In her diary, Alice MacLachlan wrote of how the islanders had given them a warm greeting when they arrived aboard the SS Hebrides in August 1906. She wrote: “The men & quite a lot of the girls were on the Pier and all escorted us up to the gate of the Manse where Kate [the Manse servant] was waiting.”
Later, in her recollections to the YWCA, Alice said the couple “were far from being lonely”. The fondness with which she speaks is possibly because the Kirk was such a focal point of island life. She said: “Every one on the island attends – men, women, and children, babies in arms, and if any one absents himself he is called on by the majority of the congregation on the way home from service to know why.”
Healthcare also formed a big part of her life: “There was a great deal of bandaging to be done. The men got terribly cut limbs on the steep rocky hillsides while chasing down the sheep, a system of catching the sheep which is very bad both for man and sheep. The poor people did not understand the need for keeping wounds clean.”
Although there were about 22 acres of land for growing crops and many villages kept chickens, as well as sheep – which were “plucked” rather than sheared – much of the work to produce food was catching seabirds: “…the principal occupation of the men is catching the sea birds, for the sake of the feathers and oil, these being bartered with the factor for the proprietor of the island, McLeod of McLeod, in payment of their rent.”
Alice died aged 48 at Acharacle on Ardnamurchan in 1920 and her daughter, who had moved to Africa as a nurse, passed on her notes and diaries to the National Trust for Scotland in 2000, when she herself passed away.
Susan Bain, of the National Trust for Scotland, says human activity, such as that described by Alice has left “an indelible mark on the landscape and our collective imaginations” But she adds that “nature continues to shape the archipelago’s form and the lives of unique land, avian and marine species. The National Trust for Scotland’s late Chairman, Dick Balharry said that he saw St Kilda as a bellwether for a changing climate, and what we see there every day bears that out.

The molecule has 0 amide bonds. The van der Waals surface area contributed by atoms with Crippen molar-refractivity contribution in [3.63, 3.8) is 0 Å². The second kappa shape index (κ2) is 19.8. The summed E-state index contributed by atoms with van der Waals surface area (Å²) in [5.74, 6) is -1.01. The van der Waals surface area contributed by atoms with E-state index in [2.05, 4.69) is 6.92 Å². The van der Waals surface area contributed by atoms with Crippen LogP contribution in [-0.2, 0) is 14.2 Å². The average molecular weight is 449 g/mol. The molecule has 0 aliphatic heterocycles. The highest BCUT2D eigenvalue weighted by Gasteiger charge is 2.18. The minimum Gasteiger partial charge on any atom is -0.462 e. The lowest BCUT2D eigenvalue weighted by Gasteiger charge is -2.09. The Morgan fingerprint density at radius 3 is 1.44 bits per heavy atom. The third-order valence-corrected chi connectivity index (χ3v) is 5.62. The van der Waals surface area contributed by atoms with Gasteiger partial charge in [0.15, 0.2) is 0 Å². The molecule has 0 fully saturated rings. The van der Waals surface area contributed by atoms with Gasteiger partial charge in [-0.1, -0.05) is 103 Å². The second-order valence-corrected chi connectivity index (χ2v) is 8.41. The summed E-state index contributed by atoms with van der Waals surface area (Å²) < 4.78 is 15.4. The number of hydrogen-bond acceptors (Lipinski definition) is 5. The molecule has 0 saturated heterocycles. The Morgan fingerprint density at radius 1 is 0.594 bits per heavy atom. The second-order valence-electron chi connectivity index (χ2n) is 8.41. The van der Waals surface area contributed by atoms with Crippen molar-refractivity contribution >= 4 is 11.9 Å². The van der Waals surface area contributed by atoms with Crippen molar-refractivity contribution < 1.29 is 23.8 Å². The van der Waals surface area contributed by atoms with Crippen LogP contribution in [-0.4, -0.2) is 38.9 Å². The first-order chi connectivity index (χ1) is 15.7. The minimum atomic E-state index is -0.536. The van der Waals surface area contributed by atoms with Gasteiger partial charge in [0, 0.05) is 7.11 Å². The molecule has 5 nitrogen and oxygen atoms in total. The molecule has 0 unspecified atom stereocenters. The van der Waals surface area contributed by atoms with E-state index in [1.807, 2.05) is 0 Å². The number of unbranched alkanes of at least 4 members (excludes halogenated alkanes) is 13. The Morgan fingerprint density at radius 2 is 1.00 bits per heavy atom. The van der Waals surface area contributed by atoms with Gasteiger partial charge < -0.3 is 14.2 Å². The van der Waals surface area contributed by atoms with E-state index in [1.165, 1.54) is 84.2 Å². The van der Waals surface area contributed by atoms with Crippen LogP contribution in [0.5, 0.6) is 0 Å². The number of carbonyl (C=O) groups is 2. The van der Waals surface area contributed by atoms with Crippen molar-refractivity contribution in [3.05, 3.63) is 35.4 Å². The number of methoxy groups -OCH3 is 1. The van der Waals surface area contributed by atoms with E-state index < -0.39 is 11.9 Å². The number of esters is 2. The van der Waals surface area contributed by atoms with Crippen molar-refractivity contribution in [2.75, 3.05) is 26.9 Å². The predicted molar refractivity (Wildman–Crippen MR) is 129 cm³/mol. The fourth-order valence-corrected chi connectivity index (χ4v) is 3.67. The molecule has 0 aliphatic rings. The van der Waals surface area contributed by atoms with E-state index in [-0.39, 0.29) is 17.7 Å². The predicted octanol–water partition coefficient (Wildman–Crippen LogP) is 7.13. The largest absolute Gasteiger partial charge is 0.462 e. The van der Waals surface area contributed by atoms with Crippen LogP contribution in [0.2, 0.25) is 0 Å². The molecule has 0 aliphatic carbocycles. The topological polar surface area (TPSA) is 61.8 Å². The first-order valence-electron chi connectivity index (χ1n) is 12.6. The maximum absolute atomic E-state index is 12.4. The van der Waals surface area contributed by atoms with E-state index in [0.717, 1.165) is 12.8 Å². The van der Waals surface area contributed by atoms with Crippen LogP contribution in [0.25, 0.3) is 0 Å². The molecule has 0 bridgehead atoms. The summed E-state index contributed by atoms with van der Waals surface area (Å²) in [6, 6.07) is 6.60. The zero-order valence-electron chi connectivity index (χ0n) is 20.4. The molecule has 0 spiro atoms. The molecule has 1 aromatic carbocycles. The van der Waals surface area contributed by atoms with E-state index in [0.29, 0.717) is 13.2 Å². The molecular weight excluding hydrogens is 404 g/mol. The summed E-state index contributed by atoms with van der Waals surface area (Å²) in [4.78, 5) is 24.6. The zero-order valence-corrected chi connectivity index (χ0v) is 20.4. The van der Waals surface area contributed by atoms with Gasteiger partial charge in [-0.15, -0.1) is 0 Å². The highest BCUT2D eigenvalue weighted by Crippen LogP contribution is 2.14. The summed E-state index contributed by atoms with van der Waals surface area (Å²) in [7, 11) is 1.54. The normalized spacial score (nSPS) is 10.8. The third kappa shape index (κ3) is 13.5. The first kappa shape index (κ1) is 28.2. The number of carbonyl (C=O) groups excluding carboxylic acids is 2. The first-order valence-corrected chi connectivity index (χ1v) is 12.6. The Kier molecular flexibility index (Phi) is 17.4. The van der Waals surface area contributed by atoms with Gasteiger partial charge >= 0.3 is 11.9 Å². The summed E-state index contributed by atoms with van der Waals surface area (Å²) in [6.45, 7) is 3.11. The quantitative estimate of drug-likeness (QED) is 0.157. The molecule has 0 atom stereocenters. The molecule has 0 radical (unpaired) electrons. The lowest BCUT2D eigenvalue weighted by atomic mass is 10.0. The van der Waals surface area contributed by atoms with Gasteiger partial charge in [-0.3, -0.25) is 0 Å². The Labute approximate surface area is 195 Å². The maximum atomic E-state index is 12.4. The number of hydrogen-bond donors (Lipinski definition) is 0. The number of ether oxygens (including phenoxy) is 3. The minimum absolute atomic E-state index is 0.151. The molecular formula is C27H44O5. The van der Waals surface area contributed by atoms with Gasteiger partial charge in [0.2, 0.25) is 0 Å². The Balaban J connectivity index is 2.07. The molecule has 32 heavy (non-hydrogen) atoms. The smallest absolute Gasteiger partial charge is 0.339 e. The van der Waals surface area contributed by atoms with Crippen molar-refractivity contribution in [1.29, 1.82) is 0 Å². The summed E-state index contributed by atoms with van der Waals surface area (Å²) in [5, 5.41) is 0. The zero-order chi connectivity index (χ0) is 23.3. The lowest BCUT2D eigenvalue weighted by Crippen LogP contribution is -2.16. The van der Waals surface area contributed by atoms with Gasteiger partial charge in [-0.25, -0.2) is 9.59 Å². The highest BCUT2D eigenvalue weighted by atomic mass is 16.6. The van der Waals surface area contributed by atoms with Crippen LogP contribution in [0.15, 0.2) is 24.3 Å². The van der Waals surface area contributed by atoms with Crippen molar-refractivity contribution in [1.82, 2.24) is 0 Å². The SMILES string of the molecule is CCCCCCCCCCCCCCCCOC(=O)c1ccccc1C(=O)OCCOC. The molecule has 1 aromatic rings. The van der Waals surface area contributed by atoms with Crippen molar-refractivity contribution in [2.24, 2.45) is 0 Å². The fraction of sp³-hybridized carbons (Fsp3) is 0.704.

“St Kilda is a unique treasure and its World Heritage Status is richly deserved – it is an honour for our charity to care for it.”
From a talk that Alice gave to a group from the YWCA after she left St Kilda
“They are very industrious, at least the women are, the men I always thought might have done more work, altho’ when once properly started they worked well. I used to find fault with them for allowing the women to do work they themselves ought to have done. It was no uncommon thing to see the young man helping to rope the bags of meal & flour which had come by steamer on to the women’s backs. Sheep, coal or any burden were carried from the pier by the women as a rule – very occasionally the men.”
Also from a talk that Alice gave to a group from the YWCA after she left St Kilda
“The different birds you see there are solan geese, fulmars, guillemots, razorbills, puffins, shearwaters, etc. Of course the people eat the flesh of all these birds … I may tell you we sampled all the sea birds to be able to say we had tried them. The fulmars were not at all nice, oily & sickening; the solan goose tasted coarse & fishy; but the puffins & guillemots we could just manage, but we much preferred on the days that we were dependant on the birds, to take one of our own domestic fowls.”
Pics courtesy of National Trust for Scotland.